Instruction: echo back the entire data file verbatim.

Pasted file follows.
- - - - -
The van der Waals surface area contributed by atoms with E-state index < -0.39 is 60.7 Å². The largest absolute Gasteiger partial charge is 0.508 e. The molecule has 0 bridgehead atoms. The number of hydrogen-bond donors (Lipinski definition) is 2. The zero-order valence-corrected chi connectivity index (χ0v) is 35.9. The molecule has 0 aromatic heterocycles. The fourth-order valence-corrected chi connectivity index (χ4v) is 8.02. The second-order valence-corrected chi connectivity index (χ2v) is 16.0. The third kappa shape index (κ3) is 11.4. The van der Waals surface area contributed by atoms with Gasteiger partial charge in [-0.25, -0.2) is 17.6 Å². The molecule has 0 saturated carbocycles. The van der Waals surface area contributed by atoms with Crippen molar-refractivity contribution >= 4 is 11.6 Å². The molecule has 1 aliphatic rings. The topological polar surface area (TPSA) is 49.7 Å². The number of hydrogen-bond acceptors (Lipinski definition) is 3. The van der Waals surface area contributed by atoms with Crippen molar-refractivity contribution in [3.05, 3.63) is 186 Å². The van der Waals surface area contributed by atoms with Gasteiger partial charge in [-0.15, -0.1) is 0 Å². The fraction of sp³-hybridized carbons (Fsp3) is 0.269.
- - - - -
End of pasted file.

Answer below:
The van der Waals surface area contributed by atoms with E-state index < -0.39 is 60.7 Å². The largest absolute Gasteiger partial charge is 0.508 e. The molecule has 0 bridgehead atoms. The number of hydrogen-bond donors (Lipinski definition) is 2. The zero-order valence-corrected chi connectivity index (χ0v) is 35.9. The molecule has 0 aromatic heterocycles. The fourth-order valence-corrected chi connectivity index (χ4v) is 8.02. The second-order valence-corrected chi connectivity index (χ2v) is 16.0. The third kappa shape index (κ3) is 11.4. The van der Waals surface area contributed by atoms with Gasteiger partial charge in [-0.25, -0.2) is 17.6 Å². The molecule has 0 saturated carbocycles. The van der Waals surface area contributed by atoms with Crippen molar-refractivity contribution >= 4 is 11.6 Å². The molecule has 1 aliphatic rings. The topological polar surface area (TPSA) is 49.7 Å². The number of hydrogen-bond acceptors (Lipinski definition) is 3. The van der Waals surface area contributed by atoms with Crippen molar-refractivity contribution in [3.05, 3.63) is 186 Å². The van der Waals surface area contributed by atoms with Gasteiger partial charge in [-0.15, -0.1) is 0 Å². The fraction of sp³-hybridized carbons (Fsp3) is 0.269.